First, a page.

Rough Rides: Motion Sickness
It can strike when traveling on land, in the air or at sea: motion sickness. And the mild stomach discomfort from a rough ride can quickly escalate to complete misery in a car, on an airplane or on a boat. It could even be triggered by a theme park ride, flight simulator or video game.
Motion sickness – also known as car sickness, air sickness or sea sickness – affects children ages 5 to 12, older adults, and women more often than other people, according to WebMD, which adds that the symptoms may include a headache, nausea, sweating and vomiting.
WebMD explains that motion sickness is caused by conflict within your body. If your balance-sensing system senses movement (like the rolling waves when you’re on a boat) but your other body parts (like your eyes) don’t, you get motion sickness.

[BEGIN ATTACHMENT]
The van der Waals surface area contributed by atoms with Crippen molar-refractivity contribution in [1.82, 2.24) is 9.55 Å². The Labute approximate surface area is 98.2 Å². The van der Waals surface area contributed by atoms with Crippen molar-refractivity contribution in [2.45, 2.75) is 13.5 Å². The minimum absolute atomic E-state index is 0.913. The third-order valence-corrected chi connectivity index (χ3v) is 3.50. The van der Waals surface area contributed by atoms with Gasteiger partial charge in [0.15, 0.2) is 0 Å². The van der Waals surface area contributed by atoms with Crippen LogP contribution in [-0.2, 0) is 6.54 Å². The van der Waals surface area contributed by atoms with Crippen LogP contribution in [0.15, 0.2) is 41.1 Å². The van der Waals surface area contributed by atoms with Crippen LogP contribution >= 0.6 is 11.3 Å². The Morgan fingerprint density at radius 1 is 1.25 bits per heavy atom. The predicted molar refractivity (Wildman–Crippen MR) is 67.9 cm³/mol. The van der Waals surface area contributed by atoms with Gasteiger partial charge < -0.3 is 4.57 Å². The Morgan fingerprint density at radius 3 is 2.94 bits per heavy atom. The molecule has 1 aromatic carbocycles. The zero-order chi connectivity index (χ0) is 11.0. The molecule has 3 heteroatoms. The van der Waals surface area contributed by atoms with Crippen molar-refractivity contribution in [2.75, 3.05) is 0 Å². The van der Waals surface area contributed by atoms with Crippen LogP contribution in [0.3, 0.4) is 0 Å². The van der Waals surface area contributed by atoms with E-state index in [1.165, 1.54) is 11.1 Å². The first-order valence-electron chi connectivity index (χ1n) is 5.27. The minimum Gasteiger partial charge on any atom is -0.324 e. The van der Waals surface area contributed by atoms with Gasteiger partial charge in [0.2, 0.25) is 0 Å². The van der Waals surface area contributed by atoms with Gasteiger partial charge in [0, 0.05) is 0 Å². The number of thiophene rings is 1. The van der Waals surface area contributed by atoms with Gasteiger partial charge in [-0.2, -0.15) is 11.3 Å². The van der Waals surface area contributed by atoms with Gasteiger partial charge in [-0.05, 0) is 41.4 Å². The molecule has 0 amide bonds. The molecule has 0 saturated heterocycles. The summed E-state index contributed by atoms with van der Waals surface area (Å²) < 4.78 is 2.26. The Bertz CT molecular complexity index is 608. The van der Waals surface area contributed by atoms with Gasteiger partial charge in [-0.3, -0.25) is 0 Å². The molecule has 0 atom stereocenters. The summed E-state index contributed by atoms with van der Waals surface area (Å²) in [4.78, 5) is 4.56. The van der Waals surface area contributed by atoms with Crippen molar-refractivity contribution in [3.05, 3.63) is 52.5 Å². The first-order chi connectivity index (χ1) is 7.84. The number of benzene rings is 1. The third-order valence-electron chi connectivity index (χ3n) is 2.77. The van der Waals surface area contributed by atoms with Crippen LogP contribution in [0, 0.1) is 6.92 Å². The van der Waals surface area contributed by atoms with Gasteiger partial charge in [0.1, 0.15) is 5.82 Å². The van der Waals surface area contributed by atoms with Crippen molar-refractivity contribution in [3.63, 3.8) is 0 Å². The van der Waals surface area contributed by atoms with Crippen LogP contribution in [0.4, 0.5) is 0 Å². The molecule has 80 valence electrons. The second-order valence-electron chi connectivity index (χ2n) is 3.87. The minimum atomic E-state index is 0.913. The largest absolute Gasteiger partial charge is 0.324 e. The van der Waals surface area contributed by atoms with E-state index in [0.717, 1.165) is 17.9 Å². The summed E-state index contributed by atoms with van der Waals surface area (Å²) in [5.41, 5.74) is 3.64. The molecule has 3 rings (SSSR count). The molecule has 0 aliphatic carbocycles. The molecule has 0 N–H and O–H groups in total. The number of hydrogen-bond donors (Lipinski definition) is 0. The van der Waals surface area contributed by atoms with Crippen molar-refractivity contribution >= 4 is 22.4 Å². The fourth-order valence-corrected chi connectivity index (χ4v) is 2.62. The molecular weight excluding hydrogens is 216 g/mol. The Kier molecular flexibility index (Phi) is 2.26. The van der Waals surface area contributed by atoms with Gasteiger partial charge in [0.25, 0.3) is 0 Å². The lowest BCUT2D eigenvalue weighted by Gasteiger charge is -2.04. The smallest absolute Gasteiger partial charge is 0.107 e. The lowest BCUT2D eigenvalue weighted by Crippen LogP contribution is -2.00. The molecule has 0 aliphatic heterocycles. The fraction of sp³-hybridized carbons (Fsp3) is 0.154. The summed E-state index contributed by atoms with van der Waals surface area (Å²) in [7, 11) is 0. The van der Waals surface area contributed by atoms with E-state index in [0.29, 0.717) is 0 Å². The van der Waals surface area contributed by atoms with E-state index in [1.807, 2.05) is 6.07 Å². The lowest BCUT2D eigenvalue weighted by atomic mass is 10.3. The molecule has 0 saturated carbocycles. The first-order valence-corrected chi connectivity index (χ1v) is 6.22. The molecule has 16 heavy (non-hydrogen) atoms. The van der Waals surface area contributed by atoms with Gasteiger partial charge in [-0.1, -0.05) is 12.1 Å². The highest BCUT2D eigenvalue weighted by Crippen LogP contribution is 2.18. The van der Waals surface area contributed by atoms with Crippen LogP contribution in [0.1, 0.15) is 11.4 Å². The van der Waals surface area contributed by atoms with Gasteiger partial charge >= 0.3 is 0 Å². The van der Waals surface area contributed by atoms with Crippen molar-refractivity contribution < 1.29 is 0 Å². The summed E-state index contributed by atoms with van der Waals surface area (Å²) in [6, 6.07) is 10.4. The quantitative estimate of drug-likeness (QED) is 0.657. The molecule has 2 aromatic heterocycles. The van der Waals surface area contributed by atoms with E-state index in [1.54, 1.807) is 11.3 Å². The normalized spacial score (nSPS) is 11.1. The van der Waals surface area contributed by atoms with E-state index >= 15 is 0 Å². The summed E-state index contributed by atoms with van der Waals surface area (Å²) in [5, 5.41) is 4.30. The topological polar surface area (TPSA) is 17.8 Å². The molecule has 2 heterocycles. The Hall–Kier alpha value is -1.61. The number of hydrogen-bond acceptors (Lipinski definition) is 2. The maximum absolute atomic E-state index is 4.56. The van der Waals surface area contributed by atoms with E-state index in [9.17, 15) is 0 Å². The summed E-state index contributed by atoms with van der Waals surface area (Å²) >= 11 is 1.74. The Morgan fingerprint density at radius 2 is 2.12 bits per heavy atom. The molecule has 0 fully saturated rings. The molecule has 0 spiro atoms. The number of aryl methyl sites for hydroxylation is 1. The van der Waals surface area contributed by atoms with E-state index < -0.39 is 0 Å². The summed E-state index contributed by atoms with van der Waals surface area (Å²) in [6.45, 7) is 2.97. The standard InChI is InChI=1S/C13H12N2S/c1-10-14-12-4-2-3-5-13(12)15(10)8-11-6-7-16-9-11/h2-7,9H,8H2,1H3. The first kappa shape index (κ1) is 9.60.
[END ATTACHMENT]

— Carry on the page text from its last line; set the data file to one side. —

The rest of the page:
The Mayo Clinic notes that your child’s doctor can provide information about over-the-counter medications, such as Dramamine (for children age 2 and older) or Benadryl (for kids age 6 and older), to help prevent motion sickness. It emphasizes that parents should carefully read the medication’s label to learn about potential side effects and how to give the correct dose.
Preventing motion sickness is important because it’s difficult to stop the symptoms after they begin. WebMD provides these tips for those who get motion sickness:
- Keep your head still or lie down.
- Take sips of clear, carbonated drinks like ginger ale, and eat some crackers.
- Get fresh air.
Before you take a trip, talk with your child’s doctor for more information about preventing and treating motion sickness.